Discussion:
\DeclareLanguageMapping
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Peter Flynn
2018-11-02 22:47:53 UTC
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On 01/10/2014 11:42, Peter Flynn wrote:

[when using biblatex]
...I find that if I specify the local language for babel, *and* if I
\usepackage[british]{babel}
\usepackage{csquotes}
\usepackage[backend=biber,style=apa]{biblatex}
\DeclareLanguageMapping{british}{british-apa}
This is no problem, but how do I know which languages and which
biblatex styles require the use of \DeclareLanguageMapping? Is there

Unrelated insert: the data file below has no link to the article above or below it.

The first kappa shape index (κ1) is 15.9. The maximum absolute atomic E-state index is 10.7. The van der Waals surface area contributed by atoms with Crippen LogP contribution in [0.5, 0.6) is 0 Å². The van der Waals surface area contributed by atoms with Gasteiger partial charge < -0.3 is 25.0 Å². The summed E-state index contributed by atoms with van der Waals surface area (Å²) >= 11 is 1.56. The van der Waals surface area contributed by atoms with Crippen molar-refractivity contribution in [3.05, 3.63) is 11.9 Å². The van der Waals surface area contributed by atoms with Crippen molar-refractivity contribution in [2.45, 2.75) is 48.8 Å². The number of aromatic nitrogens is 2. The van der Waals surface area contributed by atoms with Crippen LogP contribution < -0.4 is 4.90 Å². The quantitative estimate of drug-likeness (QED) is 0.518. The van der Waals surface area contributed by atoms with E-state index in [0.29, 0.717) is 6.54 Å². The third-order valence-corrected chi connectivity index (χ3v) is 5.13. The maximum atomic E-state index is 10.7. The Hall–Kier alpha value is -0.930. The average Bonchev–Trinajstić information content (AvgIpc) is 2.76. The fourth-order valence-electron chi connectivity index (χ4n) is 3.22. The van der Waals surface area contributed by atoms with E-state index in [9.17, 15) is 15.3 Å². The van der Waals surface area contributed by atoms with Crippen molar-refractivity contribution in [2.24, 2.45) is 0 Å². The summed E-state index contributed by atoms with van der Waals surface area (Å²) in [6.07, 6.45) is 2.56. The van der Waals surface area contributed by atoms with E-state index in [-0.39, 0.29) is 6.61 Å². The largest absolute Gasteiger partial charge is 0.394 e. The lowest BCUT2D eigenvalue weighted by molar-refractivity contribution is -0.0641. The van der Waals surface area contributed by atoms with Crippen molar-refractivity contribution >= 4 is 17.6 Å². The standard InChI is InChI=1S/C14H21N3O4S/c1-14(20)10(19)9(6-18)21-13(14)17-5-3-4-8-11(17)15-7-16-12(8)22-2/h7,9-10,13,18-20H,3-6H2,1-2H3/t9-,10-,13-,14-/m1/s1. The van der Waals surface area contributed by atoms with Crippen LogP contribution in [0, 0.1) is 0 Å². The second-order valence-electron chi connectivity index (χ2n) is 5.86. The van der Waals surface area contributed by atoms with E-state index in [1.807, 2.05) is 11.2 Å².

a table somewhere which I can use as a lookup to determine whether or
not a given combination of language and biblatex style needs this
command?
I'm sorry to repeat this, but how do I know which languages and which
biblatex styles require the use of \DeclareLanguageMapping?

Why are some of the alternate LBX files named one way and some the other, eg

british-apa.lbx
cms-british.lbx

///Peter
Moewe
2018-11-03 13:54:01 UTC
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Post by Peter Flynn
I'm sorry to repeat this, but how do I know which languages and which
biblatex styles require the use of \DeclareLanguageMapping?
Styles that require an explicit \DeclareLanguageMapping should document
that in their manual. For example biblatex-apa versions earlier than
v7.5 had the following passage in the documentation
Post by Peter Flynn